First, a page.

“Mr. Morris has met with a great loss”

By the middle of April 1777, it became abundantly clear that the goal of the British was to capture Philadelphia. MARY WHITE MORRIS again writes to her mother about the situation. (See previous posts here, here, here and here.) The Continental Army was in dire straits. When several colonies did not contribute their share of assessed monies during the winter of 1776-77, Robert Morris loaned the government $10,000 to provision the desperate troops. And he underwrote the operations of privateers that ran British blockades in order to bring much needed supplies to this country, often to his loss, to which Mary refers in the following letter dated 14 April.

My Dear Mamma
There is orders from the Governor, to Innoculate all the Troops that are quarterd there [in New Town] Immediately. . . . There are now three men of War in our Bay, which look as if they intend this way; Mr. Morris has met with a great loss, as well as the Continent, by them, the ship Morris with a most Valuable Cargo of Arms, Ammunition, and dry goods. She had provided Her self with guns, to keep off any common Attack, but was most Unfortunately beset by three, the Roe buck one of them, at our Capes, She defended her Self bravely as long as it was possible, and then the Captain run her on Shore, and very bravely blew her up, and poor fellow, perished HimSelf, in his Anxiety to do it Effectively. We are prepareing for another flight in packing up our furniture, and Removeing them to a new purchase Mr. Morris has made 10 miles from Lancaster, no Other than the famous House that belongd to Stedman and Steagle at the Iron Works, where you know I Spent 6 Weeks, so am perfectly well acquainted with the goodness of the House and Situation. The Reason Mr. Morris made this purchase, he looks upon the other not Secure if they come by water. I think Myself very luckly in haveing this Assylum, it being but 8 miles fine road from Lancaster where I expect Mr. Morris will be if he quits this, besides many of my freinds and Acquaintances. So I now Solicite the pleasure of your Company, at this ones [once] famous place. . . .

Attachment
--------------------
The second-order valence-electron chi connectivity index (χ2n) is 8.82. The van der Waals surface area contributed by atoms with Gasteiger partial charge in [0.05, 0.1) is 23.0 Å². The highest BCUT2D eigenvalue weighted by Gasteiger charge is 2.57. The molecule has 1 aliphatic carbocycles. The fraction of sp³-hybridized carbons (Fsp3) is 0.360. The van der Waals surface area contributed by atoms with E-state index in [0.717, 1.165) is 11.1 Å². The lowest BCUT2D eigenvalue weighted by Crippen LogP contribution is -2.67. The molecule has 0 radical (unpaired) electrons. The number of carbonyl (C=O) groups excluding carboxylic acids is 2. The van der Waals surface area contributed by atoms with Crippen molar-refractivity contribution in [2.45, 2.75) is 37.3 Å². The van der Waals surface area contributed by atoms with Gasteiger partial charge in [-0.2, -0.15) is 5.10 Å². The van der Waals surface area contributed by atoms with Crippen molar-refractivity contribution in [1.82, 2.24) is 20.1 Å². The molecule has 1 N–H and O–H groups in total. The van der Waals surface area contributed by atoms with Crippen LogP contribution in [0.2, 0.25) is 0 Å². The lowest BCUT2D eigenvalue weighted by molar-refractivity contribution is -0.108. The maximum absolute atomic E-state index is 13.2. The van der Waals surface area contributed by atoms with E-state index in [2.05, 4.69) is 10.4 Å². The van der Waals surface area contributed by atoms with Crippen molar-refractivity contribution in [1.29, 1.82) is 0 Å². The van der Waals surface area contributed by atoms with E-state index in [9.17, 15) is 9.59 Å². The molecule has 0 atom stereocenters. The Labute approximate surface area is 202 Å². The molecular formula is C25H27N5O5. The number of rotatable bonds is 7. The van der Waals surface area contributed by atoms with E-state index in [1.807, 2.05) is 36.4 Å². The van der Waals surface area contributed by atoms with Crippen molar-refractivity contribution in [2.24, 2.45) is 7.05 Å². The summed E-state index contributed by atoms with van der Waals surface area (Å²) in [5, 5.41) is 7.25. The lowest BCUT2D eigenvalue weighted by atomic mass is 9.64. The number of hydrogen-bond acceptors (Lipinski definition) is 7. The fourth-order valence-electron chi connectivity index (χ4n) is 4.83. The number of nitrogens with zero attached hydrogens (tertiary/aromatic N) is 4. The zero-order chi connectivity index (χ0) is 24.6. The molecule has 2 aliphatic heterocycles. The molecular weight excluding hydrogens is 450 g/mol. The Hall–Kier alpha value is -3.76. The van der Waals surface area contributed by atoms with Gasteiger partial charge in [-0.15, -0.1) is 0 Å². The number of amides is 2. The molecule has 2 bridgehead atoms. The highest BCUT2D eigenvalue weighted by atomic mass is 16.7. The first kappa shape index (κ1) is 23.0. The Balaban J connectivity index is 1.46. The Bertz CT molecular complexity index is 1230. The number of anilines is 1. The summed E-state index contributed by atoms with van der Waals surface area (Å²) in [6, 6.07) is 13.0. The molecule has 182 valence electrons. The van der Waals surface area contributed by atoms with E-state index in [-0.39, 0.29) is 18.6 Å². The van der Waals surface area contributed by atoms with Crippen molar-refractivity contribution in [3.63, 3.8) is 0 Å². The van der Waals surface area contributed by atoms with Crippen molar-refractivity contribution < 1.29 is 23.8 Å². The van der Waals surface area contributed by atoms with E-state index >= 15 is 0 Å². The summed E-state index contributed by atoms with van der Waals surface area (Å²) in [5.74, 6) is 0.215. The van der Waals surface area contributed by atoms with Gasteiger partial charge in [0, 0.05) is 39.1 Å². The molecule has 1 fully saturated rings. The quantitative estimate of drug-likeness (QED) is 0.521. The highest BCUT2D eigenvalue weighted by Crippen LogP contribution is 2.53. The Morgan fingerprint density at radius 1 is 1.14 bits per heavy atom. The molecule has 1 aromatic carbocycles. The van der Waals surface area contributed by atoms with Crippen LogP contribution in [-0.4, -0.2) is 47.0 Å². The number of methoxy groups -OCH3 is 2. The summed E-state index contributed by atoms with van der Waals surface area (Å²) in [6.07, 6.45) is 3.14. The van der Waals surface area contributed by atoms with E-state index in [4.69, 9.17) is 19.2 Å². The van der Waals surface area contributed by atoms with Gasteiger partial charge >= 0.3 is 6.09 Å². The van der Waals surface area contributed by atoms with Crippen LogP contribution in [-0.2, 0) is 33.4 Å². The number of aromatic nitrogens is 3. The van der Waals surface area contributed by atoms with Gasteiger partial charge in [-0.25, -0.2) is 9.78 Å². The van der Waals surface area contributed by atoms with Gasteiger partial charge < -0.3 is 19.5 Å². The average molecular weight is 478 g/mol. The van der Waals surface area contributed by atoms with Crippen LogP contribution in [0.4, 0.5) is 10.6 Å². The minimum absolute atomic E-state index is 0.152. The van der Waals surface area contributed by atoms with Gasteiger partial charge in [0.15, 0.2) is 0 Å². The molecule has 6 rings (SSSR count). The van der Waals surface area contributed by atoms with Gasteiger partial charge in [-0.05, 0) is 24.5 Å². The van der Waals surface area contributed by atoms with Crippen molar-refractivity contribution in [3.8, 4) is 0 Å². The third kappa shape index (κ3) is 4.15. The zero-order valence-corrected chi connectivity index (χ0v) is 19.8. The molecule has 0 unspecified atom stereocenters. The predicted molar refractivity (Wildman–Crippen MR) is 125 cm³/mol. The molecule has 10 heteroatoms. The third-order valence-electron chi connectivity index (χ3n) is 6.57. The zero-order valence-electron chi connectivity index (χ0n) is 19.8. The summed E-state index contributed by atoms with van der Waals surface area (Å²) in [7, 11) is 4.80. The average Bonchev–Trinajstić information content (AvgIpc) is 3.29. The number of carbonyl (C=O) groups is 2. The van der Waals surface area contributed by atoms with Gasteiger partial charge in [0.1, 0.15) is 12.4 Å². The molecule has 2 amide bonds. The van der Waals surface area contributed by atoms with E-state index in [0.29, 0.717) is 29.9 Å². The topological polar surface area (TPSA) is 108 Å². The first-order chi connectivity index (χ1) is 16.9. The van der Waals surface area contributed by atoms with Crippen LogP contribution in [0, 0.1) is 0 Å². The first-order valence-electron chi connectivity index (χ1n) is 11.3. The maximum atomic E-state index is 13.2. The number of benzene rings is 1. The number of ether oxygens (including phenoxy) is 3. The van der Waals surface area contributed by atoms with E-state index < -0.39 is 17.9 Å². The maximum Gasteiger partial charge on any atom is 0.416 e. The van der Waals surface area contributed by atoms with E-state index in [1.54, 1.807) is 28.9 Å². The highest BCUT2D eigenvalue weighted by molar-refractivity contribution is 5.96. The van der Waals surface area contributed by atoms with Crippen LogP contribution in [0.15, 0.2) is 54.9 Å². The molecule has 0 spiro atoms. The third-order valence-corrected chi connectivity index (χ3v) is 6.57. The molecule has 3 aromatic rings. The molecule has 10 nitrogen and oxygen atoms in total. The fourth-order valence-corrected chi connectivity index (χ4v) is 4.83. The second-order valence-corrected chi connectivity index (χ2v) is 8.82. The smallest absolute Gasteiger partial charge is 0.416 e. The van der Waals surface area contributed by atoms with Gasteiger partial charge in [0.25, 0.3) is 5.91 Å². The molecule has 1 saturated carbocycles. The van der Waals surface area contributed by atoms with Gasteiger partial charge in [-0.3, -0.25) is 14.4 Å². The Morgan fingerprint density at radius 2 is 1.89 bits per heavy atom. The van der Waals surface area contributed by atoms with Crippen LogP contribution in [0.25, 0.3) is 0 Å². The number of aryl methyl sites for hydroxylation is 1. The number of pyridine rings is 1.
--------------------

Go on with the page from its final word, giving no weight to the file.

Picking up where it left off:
We now begin to be Alarmd for Our City, theres 8 Sail of Men of War, at our Capes, and its thought are only waiting for their Transports to make an attempt. . . . I hope youll let me know if there is any thing in your House, you wish me to pack up and take care of for you. . . .
This Alarm is not like the first, every body as yet, seems quite Composed.

Two weeks later Mary Morris, still in Philadelphia, grumbled: “Theres no doubt, if General Washington had a Tolerable Army, he might with Ease, take every Man of them in Brunswick, but we cant deserve so fortunate an Event, Else our Contrimen wou’d have Spirit Enough to Undertake it.”

The letter can be found on pages 106-07 of In the Words of Women. The Roebuck, pictured above, was a 44-gun British frigate. More information about the ship and its movements during the Revolution can be found on this WEBSITE.

posted June 15th, 2015 by Janet, CATEGORIES: Inoculation, Money, Morris, Mary White, Morris, Robert, Philadelphia


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